The College of Commercial Arbitrators Guide to Best Practices in Commercial Arbitration - 2nd Edition - Hardcover
The College of Commercial Arbitrators Guide to Best Practices in Commercial Arbitration - 2nd Edition - Electronic
Arbitrators who serve in class arbitrations should accomplish
the unique procedural and substantive objectives of class
actions while providing the efficiencies expected of
I. ACCEPTING AN APPOINTMENT TO
SERVE AS AN ARBITRATOR IN A CLASS
Arbitrators should not accept an appointment to serve in
class proceedings unless they believe they are sufficiently
qualified to manage all procedural steps through the
issuance of a final award.
Class arbitration is a new and rapidly evolving procedure. By the time
this edition of the Guide goes to print, new court decisions and/or new
institutional rules may affect the general considerations discussed below.
Arbitrators serving in a class arbitration must be not only familiar with the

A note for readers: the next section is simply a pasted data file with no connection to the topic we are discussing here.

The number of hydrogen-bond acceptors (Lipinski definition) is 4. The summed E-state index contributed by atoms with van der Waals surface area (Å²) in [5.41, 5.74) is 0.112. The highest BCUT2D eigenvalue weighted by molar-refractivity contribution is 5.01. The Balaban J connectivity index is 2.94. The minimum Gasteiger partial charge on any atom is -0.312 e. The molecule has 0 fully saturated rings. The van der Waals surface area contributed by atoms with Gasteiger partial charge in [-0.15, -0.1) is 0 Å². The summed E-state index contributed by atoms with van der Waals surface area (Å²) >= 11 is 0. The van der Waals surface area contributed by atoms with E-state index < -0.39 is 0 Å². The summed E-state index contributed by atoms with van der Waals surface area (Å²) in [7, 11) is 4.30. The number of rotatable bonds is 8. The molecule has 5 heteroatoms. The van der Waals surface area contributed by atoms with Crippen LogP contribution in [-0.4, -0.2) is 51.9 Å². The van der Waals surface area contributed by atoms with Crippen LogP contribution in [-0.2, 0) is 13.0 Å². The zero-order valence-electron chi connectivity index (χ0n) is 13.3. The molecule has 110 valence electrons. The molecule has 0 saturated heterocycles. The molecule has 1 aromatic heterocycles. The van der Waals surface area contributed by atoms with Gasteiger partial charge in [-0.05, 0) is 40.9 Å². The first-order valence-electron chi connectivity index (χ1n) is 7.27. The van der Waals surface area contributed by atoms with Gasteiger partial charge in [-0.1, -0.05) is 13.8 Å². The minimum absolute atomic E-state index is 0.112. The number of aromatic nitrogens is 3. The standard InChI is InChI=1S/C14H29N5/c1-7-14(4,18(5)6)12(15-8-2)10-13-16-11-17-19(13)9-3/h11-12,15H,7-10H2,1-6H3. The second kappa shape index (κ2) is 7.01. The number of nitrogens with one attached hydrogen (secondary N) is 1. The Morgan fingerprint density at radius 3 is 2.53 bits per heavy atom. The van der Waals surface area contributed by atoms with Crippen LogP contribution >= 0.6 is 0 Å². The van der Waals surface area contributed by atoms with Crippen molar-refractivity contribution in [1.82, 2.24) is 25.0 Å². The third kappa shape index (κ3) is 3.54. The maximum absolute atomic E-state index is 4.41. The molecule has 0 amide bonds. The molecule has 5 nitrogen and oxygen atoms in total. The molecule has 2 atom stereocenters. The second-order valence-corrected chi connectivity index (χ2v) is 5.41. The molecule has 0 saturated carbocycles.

evolving case law but also alert to changes in institutional rules that might
govern or provide guidance on how the arbitration should be conducted.
Two major arbitral institutions—the AAA and JAMS—have established
procedures that apply in class arbitrations conducted under their rules. See
JAMS Class Action Procedures (JAMS Class Arbitration Rules); AAA
Supplementary Rules for Class Arbitrations (AAA Class Arbitration Rules).
Given the relative absence of guidance concerning how class arbitrations
should be conducted, arbitrators serving in class arbitrations should be
conversant with these procedures even if their arbitration is ad hoc or
administered by other arbitral institutions. Indeed, although the AAA Class
Arbitration Rules were not drafted in a manner contemplated to be used in
ad hoc proceedings, they apparently have been adopted for use in at least
some ad hoc arbitrations. See, e.g., Stolt-Nielsen v. AnimalFeeds Int’l Corp., 548